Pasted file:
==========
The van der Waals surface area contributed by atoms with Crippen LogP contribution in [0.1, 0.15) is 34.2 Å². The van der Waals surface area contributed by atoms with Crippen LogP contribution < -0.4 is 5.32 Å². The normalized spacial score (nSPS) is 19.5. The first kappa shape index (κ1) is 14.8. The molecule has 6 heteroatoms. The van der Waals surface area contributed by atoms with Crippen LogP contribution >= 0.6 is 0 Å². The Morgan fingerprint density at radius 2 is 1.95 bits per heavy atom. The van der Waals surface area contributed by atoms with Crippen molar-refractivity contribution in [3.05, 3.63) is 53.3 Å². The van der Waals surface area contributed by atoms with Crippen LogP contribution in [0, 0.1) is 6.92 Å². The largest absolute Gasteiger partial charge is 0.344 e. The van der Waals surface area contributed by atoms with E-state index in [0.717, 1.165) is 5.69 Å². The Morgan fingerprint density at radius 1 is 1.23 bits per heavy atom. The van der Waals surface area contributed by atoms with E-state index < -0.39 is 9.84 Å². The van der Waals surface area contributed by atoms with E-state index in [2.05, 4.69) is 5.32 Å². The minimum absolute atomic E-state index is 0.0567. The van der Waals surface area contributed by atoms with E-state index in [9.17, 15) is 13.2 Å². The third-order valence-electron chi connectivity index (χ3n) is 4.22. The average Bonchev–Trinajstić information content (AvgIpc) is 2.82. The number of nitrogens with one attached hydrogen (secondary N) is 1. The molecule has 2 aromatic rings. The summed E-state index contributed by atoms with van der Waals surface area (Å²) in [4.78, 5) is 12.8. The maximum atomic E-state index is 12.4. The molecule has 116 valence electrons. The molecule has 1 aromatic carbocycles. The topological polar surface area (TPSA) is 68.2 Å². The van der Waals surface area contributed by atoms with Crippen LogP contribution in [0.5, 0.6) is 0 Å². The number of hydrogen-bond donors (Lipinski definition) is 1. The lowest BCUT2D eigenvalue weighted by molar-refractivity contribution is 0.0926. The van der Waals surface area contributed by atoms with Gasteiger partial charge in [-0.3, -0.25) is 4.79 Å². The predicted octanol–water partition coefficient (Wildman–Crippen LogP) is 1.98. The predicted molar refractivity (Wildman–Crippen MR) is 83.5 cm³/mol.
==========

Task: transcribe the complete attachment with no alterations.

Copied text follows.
The van der Waals surface area contributed by atoms with Crippen LogP contribution in [0.1, 0.15) is 34.2 Å². The van der Waals surface area contributed by atoms with Crippen LogP contribution < -0.4 is 5.32 Å². The normalized spacial score (nSPS) is 19.5. The first kappa shape index (κ1) is 14.8. The molecule has 6 heteroatoms. The van der Waals surface area contributed by atoms with Crippen LogP contribution >= 0.6 is 0 Å². The Morgan fingerprint density at radius 2 is 1.95 bits per heavy atom. The van der Waals surface area contributed by atoms with Crippen molar-refractivity contribution in [3.05, 3.63) is 53.3 Å². The van der Waals surface area contributed by atoms with Crippen LogP contribution in [0, 0.1) is 6.92 Å². The largest absolute Gasteiger partial charge is 0.344 e. The van der Waals surface area contributed by atoms with E-state index in [0.717, 1.165) is 5.69 Å². The Morgan fingerprint density at radius 1 is 1.23 bits per heavy atom. The van der Waals surface area contributed by atoms with E-state index < -0.39 is 9.84 Å². The van der Waals surface area contributed by atoms with E-state index in [2.05, 4.69) is 5.32 Å². The minimum absolute atomic E-state index is 0.0567. The van der Waals surface area contributed by atoms with E-state index in [9.17, 15) is 13.2 Å². The third-order valence-electron chi connectivity index (χ3n) is 4.22. The average Bonchev–Trinajstić information content (AvgIpc) is 2.82. The number of nitrogens with one attached hydrogen (secondary N) is 1. The molecule has 2 aromatic rings. The summed E-state index contributed by atoms with van der Waals surface area (Å²) in [4.78, 5) is 12.8. The maximum atomic E-state index is 12.4. The molecule has 116 valence electrons. The molecule has 1 aromatic carbocycles. The topological polar surface area (TPSA) is 68.2 Å². The van der Waals surface area contributed by atoms with Crippen LogP contribution in [0.5, 0.6) is 0 Å². The number of hydrogen-bond donors (Lipinski definition) is 1. The lowest BCUT2D eigenvalue weighted by molar-refractivity contribution is 0.0926. The van der Waals surface area contributed by atoms with Gasteiger partial charge in [-0.3, -0.25) is 4.79 Å². The predicted octanol–water partition coefficient (Wildman–Crippen LogP) is 1.98. The predicted molar refractivity (Wildman–Crippen MR) is 83.5 cm³/mol.